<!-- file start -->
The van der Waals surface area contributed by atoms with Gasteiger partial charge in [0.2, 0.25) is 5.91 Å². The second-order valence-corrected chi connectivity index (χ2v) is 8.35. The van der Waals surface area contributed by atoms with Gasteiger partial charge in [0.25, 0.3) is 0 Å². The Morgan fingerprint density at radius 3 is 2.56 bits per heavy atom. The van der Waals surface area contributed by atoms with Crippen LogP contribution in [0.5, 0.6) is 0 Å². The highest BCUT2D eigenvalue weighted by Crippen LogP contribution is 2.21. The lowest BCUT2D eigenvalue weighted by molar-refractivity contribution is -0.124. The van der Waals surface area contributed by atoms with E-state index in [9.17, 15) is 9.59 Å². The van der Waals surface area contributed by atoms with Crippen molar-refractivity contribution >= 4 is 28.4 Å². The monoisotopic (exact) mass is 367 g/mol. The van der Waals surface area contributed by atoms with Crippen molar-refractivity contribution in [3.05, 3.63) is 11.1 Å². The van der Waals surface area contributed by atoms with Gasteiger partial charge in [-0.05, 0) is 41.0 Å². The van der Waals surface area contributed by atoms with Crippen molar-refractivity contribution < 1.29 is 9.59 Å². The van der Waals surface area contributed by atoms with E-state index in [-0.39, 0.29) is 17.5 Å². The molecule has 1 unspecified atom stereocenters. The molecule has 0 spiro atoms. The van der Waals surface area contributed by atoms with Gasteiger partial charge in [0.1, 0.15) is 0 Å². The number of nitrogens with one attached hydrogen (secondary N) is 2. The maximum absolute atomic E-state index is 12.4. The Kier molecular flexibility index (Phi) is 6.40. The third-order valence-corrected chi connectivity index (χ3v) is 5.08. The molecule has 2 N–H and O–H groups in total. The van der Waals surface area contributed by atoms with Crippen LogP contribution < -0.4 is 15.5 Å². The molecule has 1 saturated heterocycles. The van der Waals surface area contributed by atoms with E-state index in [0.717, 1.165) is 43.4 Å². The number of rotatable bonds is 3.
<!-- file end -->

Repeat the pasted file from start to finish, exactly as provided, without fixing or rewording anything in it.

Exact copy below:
The van der Waals surface area contributed by atoms with Gasteiger partial charge in [0.2, 0.25) is 5.91 Å². The second-order valence-corrected chi connectivity index (χ2v) is 8.35. The van der Waals surface area contributed by atoms with Gasteiger partial charge in [0.25, 0.3) is 0 Å². The Morgan fingerprint density at radius 3 is 2.56 bits per heavy atom. The van der Waals surface area contributed by atoms with Crippen LogP contribution in [0.5, 0.6) is 0 Å². The highest BCUT2D eigenvalue weighted by Crippen LogP contribution is 2.21. The lowest BCUT2D eigenvalue weighted by molar-refractivity contribution is -0.124. The van der Waals surface area contributed by atoms with E-state index in [9.17, 15) is 9.59 Å². The van der Waals surface area contributed by atoms with Crippen molar-refractivity contribution >= 4 is 28.4 Å². The monoisotopic (exact) mass is 367 g/mol. The van der Waals surface area contributed by atoms with Crippen molar-refractivity contribution in [3.05, 3.63) is 11.1 Å². The van der Waals surface area contributed by atoms with Gasteiger partial charge in [-0.05, 0) is 41.0 Å². The van der Waals surface area contributed by atoms with Crippen molar-refractivity contribution < 1.29 is 9.59 Å². The van der Waals surface area contributed by atoms with E-state index in [-0.39, 0.29) is 17.5 Å². The molecule has 1 unspecified atom stereocenters. The molecule has 0 spiro atoms. The van der Waals surface area contributed by atoms with Gasteiger partial charge in [0.1, 0.15) is 0 Å². The number of nitrogens with one attached hydrogen (secondary N) is 2. The maximum absolute atomic E-state index is 12.4. The Kier molecular flexibility index (Phi) is 6.40. The third-order valence-corrected chi connectivity index (χ3v) is 5.08. The molecule has 2 N–H and O–H groups in total. The van der Waals surface area contributed by atoms with Crippen LogP contribution < -0.4 is 15.5 Å². The molecule has 1 saturated heterocycles. The van der Waals surface area contributed by atoms with E-state index in [0.717, 1.165) is 43.4 Å². The number of rotatable bonds is 3.